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Why do you suppose that, to our knowledge, animals have not evolved the ability to break down cellulose without the help of microbes?
Posted on May 01, 2014 at 04:00 AM in Talmudic Questions, Teachers Corner | Permalink
This is a perfect example of a Talmudic Question, Elio! When I teach introductory biochemistry, I often get the "so why does the enzyme do it that way?" kind of question. Why does Rubisco mistake carbon dioxide for oxygen? What does triose phosphate isomerase produce 96% DHAP (which is not usable, and can be toxic) to 4% GA3P at equilibrium (though to be fair, that latter example is a good illustration and reminder that *life* is not at equilibrium)?
I sometimes reply that these are more theological than biochemical questions. It's not always a satisfying answer, sort of like "what controls transcription factors" being answered by "other transcription factors."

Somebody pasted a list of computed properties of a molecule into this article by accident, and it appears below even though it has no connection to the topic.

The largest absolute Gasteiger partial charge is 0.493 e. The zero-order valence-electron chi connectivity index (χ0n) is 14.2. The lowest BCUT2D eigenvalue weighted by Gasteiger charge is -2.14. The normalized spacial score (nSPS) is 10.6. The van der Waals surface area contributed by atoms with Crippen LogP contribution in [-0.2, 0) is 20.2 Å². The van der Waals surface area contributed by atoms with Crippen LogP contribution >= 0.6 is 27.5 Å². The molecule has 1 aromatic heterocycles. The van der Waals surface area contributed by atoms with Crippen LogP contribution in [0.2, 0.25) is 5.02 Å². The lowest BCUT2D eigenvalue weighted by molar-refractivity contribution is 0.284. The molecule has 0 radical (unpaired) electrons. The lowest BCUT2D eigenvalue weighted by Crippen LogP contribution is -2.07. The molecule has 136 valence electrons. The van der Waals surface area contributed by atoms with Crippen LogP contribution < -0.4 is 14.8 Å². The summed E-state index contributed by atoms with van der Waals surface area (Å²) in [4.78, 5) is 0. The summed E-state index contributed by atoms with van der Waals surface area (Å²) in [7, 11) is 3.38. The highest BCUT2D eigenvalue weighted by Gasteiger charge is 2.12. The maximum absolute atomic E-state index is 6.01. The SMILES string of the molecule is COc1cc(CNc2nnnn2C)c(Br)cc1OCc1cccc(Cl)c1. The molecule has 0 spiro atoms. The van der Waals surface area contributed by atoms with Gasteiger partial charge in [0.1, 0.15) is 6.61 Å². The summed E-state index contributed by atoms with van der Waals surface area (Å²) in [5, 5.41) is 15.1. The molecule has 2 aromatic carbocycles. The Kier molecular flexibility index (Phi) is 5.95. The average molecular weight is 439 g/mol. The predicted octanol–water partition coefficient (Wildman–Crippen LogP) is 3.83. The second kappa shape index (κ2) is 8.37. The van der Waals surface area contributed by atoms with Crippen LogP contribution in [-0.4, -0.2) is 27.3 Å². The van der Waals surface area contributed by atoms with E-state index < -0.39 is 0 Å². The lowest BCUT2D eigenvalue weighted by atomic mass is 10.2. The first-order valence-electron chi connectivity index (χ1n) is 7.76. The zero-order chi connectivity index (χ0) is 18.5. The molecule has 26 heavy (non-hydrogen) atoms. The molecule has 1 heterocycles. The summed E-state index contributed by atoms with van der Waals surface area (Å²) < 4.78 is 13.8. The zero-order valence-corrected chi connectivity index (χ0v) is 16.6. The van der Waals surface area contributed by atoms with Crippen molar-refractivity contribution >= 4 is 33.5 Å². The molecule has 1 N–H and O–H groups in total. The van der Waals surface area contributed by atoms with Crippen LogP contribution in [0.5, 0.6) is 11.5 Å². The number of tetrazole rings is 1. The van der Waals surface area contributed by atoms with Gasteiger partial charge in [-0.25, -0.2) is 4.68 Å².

Getting back to cellulose, I hammer on my freshman to consider the "shape" of ligands and bonds---I call it a made up word, "stericity"---are central to all of biology. So the beta 1->4 glucosidic bonds are not well recognized by eukaryotic hydrolases? And it appears that microbes and macrobes look at this as a metabolic problem with a "crowdsourced" solution (as observed in the microbial universe within a milliliter of rumen fluid, to borrow from William Blake).
Great opportunities for classroom discussion, in any event. I am going to pick and choose among your Talmudic Questions and make it a weekly feature in my Fall microbiology course (and I still think the collection would make one heck of a book!).
Thanks again, Mark Martin
Moselio Schaechter |
May 01, 2014 at 08:49 AM
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